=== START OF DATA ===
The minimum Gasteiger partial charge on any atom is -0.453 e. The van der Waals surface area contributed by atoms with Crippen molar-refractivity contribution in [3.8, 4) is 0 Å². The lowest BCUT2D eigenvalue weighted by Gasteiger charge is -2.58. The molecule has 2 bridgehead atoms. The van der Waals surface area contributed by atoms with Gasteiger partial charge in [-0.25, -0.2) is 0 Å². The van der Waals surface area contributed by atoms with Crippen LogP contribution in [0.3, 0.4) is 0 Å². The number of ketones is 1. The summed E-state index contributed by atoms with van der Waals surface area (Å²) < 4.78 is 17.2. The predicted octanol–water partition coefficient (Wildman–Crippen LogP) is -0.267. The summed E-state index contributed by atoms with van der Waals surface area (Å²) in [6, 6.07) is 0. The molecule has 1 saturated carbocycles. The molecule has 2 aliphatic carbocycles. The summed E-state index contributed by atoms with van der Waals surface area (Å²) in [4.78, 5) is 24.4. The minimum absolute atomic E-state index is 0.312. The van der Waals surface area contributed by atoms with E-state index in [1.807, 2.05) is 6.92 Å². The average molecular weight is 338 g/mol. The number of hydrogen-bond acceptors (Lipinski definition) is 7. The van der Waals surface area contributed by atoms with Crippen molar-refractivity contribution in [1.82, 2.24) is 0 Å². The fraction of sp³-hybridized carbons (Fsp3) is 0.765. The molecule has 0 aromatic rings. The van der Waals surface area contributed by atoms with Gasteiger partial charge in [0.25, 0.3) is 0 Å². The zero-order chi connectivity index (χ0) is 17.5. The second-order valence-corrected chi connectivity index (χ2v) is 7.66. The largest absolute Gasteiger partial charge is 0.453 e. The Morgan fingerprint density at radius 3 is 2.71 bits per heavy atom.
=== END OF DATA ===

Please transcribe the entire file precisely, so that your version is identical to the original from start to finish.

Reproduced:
The minimum Gasteiger partial charge on any atom is -0.453 e. The van der Waals surface area contributed by atoms with Crippen molar-refractivity contribution in [3.8, 4) is 0 Å². The lowest BCUT2D eigenvalue weighted by Gasteiger charge is -2.58. The molecule has 2 bridgehead atoms. The van der Waals surface area contributed by atoms with Gasteiger partial charge in [-0.25, -0.2) is 0 Å². The van der Waals surface area contributed by atoms with Crippen LogP contribution in [0.3, 0.4) is 0 Å². The number of ketones is 1. The summed E-state index contributed by atoms with van der Waals surface area (Å²) < 4.78 is 17.2. The predicted octanol–water partition coefficient (Wildman–Crippen LogP) is -0.267. The summed E-state index contributed by atoms with van der Waals surface area (Å²) in [6, 6.07) is 0. The molecule has 1 saturated carbocycles. The molecule has 2 aliphatic carbocycles. The summed E-state index contributed by atoms with van der Waals surface area (Å²) in [4.78, 5) is 24.4. The minimum absolute atomic E-state index is 0.312. The van der Waals surface area contributed by atoms with E-state index in [1.807, 2.05) is 6.92 Å². The average molecular weight is 338 g/mol. The number of hydrogen-bond acceptors (Lipinski definition) is 7. The van der Waals surface area contributed by atoms with Crippen molar-refractivity contribution in [1.82, 2.24) is 0 Å². The fraction of sp³-hybridized carbons (Fsp3) is 0.765. The molecule has 0 aromatic rings. The van der Waals surface area contributed by atoms with Gasteiger partial charge in [0.25, 0.3) is 0 Å². The zero-order chi connectivity index (χ0) is 17.5. The second-order valence-corrected chi connectivity index (χ2v) is 7.66. The largest absolute Gasteiger partial charge is 0.453 e. The Morgan fingerprint density at radius 3 is 2.71 bits per heavy atom.